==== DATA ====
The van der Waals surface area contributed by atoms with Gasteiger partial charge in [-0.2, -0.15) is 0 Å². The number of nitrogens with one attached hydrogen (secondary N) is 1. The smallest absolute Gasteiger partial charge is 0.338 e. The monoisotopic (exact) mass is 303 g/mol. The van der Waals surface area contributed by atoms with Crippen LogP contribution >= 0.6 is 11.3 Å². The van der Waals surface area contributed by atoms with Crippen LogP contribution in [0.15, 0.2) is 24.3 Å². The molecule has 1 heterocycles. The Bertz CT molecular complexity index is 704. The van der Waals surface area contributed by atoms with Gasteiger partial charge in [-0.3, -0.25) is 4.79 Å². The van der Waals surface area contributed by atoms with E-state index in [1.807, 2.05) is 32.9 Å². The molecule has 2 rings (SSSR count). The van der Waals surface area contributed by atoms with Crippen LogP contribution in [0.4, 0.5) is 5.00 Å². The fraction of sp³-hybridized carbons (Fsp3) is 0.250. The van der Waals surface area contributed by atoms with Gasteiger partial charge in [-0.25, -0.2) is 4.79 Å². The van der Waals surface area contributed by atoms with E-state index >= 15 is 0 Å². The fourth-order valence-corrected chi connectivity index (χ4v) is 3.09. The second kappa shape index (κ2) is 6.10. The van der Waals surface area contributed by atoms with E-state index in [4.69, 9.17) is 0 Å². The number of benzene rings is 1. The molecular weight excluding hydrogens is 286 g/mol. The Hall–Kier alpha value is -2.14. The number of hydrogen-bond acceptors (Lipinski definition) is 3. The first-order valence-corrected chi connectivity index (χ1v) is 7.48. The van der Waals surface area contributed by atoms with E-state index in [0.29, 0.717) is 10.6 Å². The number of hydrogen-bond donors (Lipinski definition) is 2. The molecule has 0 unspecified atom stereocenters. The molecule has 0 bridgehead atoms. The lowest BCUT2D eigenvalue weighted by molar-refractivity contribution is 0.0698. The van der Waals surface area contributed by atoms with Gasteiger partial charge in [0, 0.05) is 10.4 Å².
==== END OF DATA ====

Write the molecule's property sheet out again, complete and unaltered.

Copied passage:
The van der Waals surface area contributed by atoms with Gasteiger partial charge in [-0.2, -0.15) is 0 Å². The number of nitrogens with one attached hydrogen (secondary N) is 1. The smallest absolute Gasteiger partial charge is 0.338 e. The monoisotopic (exact) mass is 303 g/mol. The van der Waals surface area contributed by atoms with Crippen LogP contribution >= 0.6 is 11.3 Å². The van der Waals surface area contributed by atoms with Crippen LogP contribution in [0.15, 0.2) is 24.3 Å². The molecule has 1 heterocycles. The Bertz CT molecular complexity index is 704. The van der Waals surface area contributed by atoms with Gasteiger partial charge in [-0.3, -0.25) is 4.79 Å². The van der Waals surface area contributed by atoms with E-state index in [1.807, 2.05) is 32.9 Å². The molecule has 2 rings (SSSR count). The van der Waals surface area contributed by atoms with Crippen LogP contribution in [0.4, 0.5) is 5.00 Å². The fraction of sp³-hybridized carbons (Fsp3) is 0.250. The van der Waals surface area contributed by atoms with Gasteiger partial charge in [-0.25, -0.2) is 4.79 Å². The van der Waals surface area contributed by atoms with E-state index >= 15 is 0 Å². The fourth-order valence-corrected chi connectivity index (χ4v) is 3.09. The second kappa shape index (κ2) is 6.10. The van der Waals surface area contributed by atoms with E-state index in [4.69, 9.17) is 0 Å². The number of benzene rings is 1. The molecular weight excluding hydrogens is 286 g/mol. The Hall–Kier alpha value is -2.14. The number of hydrogen-bond acceptors (Lipinski definition) is 3. The first-order valence-corrected chi connectivity index (χ1v) is 7.48. The van der Waals surface area contributed by atoms with E-state index in [0.29, 0.717) is 10.6 Å². The number of hydrogen-bond donors (Lipinski definition) is 2. The molecule has 0 unspecified atom stereocenters. The molecule has 0 bridgehead atoms. The lowest BCUT2D eigenvalue weighted by molar-refractivity contribution is 0.0698. The van der Waals surface area contributed by atoms with Gasteiger partial charge in [0, 0.05) is 10.4 Å².